This blog is part of a series where Donna Shalala, President of the Clinton Foundation, shares updates on Clinton Foundation programs. View the previous entries here.
For many of us, the holiday season and approaching New Year is a time to reflect on what we’re grateful for and to set new goals for growth.
I love this tradition. And I try to extend it year-round, which is why I write this Foundation Happenings blog. So much good is being done in the world. And I feel privileged to be in a position to share updates on the projects and moments making a positive difference in people’s lives.
In the face of the many challenges we’re up against in our communities and around the world, I hope these updates reassure you and leave you feeling energized and hopeful about the possibilities for the future.
Together, we can make 2016 one of our best years yet.
As always, here are some recent Foundation updates:
Teaming Up for a Healthier Generation
On November 1, a team of more than 20 runners representing the Alliance for a Healthier Generation completed the New York City Marathon as part of Team Healthier Generation. Team members included an elementary school principal and wife of a wounded warrior as well as four Alliance staff members. If you’re ready to hike, bike, swim, or run your way to your fitness goals, join one of Team Healthier Generation’s 2016 events.
Celebrating 11 Years of Education and Outreach
On November 18, the Clinton Presidential Center marked its 11th anniversary. Since opening, the Center has become a premier educational and cultural venue and a cornerstone of the community. According to a 2014 study commissioned by the Little Rock Regional Chamber of Commerce, the Center has served as a catalyst for more than $2.46 billion in investment in the downtown areas of Little Rock and North Little Rock, contributing to a total economic impact of $3.3 billion. In 11 years, Center volunteers have served 544,000 hours and helped welcome more than 3.8 million visitors from around the world.
Scaling Prevention Treatment for Opioid Overdose
On November 19, Adapt Pharma Limited announced that the U.S. Food and Drug Administration approved the first ready-to-use, needle-free naloxone nasal spray—called NARCAN Nasal Spray—to stop or reverse the effects of an opioid overdose from prescription drugs. Through a partnership with the Clinton Health Matters Initiative, NARCAN Nasal Spray will be available at a reduced price to group purchasers, such as law enforcement, fire fighters, first responders, departments of health, local school districts, colleges and universities, and community-based organizations.
Curbing Preventable Disease in Northeast Florida
On November 20, the Clinton Health Matters Initiative announced progress with their Northeast Florida Blueprint for Action to decrease rates of preventable disease in the region. In 2013, CHMI, the PGA TOUR and The Players Championship partnered to create a Community Health Transformation program in five counties comprising Northeast Florida. Since then, CHMI has been working diligently with community stakeholders and national partners to implement their Blueprint for Action, a five-year strategic plan that outlines bold steps needed to improve health outcomes.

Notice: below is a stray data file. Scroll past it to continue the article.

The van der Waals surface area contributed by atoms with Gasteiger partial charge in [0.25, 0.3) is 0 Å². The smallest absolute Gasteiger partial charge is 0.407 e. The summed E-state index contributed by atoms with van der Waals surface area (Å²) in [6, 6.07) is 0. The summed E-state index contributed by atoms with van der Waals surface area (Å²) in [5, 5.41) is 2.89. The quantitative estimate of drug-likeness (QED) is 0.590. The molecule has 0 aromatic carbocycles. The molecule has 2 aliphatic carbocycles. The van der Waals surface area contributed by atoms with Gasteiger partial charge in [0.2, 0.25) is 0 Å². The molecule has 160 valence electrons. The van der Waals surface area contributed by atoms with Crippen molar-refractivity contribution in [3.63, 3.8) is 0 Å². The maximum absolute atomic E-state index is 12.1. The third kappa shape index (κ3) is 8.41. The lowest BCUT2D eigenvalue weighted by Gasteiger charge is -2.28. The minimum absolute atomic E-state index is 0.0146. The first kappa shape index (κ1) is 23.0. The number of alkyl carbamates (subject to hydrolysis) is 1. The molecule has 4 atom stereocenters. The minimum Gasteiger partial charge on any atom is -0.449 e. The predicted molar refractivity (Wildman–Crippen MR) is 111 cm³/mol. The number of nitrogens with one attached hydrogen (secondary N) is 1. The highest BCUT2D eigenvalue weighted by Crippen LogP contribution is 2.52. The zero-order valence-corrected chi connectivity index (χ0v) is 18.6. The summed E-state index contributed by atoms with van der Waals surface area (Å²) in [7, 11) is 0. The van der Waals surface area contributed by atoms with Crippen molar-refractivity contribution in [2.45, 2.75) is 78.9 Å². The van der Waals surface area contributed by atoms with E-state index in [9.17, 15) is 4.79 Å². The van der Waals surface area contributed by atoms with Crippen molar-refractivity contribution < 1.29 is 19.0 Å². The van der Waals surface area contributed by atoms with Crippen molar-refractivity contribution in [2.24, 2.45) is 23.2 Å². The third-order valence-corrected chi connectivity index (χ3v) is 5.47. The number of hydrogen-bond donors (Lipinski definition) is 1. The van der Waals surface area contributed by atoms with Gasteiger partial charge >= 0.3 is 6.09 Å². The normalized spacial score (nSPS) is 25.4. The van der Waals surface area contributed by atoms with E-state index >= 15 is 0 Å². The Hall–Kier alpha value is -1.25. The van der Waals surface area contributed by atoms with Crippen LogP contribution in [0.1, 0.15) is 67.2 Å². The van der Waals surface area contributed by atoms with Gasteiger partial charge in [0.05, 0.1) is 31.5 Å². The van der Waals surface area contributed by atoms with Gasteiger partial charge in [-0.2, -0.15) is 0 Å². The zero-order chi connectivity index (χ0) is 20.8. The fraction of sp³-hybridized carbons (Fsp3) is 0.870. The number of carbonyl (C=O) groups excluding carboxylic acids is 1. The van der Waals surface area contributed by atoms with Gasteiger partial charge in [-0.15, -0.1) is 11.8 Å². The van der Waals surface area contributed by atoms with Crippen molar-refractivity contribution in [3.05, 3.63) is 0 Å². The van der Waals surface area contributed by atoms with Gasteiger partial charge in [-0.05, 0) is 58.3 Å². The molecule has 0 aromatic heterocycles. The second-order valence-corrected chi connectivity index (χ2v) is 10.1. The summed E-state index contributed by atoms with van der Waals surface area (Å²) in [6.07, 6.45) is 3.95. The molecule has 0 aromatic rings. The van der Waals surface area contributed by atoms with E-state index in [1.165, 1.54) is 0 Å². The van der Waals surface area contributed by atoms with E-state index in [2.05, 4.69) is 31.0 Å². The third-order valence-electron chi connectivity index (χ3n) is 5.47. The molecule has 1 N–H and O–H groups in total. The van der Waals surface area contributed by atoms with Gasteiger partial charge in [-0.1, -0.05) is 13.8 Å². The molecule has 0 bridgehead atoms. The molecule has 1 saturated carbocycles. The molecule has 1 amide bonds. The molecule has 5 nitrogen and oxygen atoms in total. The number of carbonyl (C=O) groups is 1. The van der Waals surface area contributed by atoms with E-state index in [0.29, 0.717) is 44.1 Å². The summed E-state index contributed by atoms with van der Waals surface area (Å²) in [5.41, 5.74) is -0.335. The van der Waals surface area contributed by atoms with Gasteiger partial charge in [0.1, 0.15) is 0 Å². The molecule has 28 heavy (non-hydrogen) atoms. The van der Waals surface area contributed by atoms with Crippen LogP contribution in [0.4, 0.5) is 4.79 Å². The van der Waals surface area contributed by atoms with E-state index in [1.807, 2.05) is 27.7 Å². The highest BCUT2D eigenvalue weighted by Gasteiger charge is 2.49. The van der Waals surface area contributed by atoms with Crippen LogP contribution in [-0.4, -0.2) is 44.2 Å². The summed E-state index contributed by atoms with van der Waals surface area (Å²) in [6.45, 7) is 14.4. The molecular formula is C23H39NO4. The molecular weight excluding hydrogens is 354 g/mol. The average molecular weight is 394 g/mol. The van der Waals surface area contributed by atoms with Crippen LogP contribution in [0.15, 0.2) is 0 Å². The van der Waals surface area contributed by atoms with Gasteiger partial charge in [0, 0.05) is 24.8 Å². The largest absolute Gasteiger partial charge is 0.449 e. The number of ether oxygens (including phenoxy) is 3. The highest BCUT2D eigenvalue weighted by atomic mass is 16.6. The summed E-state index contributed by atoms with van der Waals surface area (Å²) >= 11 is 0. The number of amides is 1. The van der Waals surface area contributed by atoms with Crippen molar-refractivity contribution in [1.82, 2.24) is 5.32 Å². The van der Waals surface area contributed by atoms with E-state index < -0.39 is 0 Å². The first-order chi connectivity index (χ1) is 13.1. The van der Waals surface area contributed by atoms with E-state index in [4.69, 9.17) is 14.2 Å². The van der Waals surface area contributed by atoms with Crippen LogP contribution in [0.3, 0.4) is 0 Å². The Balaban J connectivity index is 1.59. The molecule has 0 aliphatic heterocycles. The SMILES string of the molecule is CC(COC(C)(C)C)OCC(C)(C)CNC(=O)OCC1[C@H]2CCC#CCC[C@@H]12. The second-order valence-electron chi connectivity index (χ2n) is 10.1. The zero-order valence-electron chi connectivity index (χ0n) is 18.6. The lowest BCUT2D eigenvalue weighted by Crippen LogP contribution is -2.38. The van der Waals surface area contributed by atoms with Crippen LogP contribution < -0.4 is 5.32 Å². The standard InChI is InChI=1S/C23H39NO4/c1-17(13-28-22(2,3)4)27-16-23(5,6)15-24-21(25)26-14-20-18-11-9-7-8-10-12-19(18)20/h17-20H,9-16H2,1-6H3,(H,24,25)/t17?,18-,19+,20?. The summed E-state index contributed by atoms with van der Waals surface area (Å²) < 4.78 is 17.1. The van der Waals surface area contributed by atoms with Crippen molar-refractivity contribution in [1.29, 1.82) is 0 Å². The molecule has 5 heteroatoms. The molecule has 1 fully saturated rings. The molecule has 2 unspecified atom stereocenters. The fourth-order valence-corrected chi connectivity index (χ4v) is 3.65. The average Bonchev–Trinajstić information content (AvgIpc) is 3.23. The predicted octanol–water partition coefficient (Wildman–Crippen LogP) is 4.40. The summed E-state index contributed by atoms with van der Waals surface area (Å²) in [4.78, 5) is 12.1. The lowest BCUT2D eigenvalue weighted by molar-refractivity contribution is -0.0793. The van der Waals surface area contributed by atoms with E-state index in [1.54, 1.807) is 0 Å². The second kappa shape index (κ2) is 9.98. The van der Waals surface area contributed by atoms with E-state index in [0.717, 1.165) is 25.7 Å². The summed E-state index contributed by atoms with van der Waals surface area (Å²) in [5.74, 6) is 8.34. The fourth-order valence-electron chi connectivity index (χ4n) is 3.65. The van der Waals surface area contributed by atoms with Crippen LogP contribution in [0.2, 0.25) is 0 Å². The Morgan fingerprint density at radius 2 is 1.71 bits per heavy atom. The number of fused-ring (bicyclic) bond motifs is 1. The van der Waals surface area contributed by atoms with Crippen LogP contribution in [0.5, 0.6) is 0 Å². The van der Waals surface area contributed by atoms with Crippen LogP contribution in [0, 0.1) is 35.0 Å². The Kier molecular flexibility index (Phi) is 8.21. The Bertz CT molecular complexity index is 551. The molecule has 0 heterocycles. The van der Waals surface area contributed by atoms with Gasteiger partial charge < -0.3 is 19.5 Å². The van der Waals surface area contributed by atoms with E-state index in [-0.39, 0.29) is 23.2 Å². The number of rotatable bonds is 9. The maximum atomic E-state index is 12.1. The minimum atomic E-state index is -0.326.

#16Days of Activism Against Gender-Based Violence
From November 25 to December 10, the Foundation observed the U.N. Women’s 16 Days of Activism Against Gender-Based Violence, initiated in 1991 and coordinated by the Center for Women’s Global Leadership. Data from No Ceilings: The Full Participation Project provides insights into the breadth of gender-based violence, which knows no geographic, socioeconomic, or cultural boundary. Read about how many Clinton Global Initiative members are working to end violence against girls and women and help every girl live up to her full potential.
“The Best Decision I Made in My Life”
On December 1, 820 students graduated from the Clinton Giustra Enterprise Partnership’s (CGEP) Acceso Training Center in Cartagena, Colombia, having completed academic training and six months of paid internships. The graduates are primarily youth from disenfranchised, low-income communities who are now qualified to enter the workforce in a variety of roles including administrative assistants, waiters, kitchen aids, hotel receptionists, housekeepers, and other professions. One of the graduates – who has already been hired by a local company – remarked, “entering Acceso has been the best decision I made in my life.”
To learn more about how CGEP is removing barriers to economic development, check out this profile from GOOD Magazine on CGEP’s CEO, Mark Gunton.
This month, the Clinton Climate Initiative (CCI) attended the United Nations COP21 conference in Paris, where 196 nations came together over two weeks to negotiate a new universal agreement to curb global climate change. The unprecedented deal is a major turning point in the fight against global warming – but it’s just the beginning. Real-world results are dependent upon, among other things, a country’s ability to assess its emissions. CCI is helping Kenya address this challenge in the land-use sector through a system called SLEEK that helps government agencies collect data that will eventually be used by farmers and communities to inform them on weather patterns, where to plant crops, and other important climate-related decisions.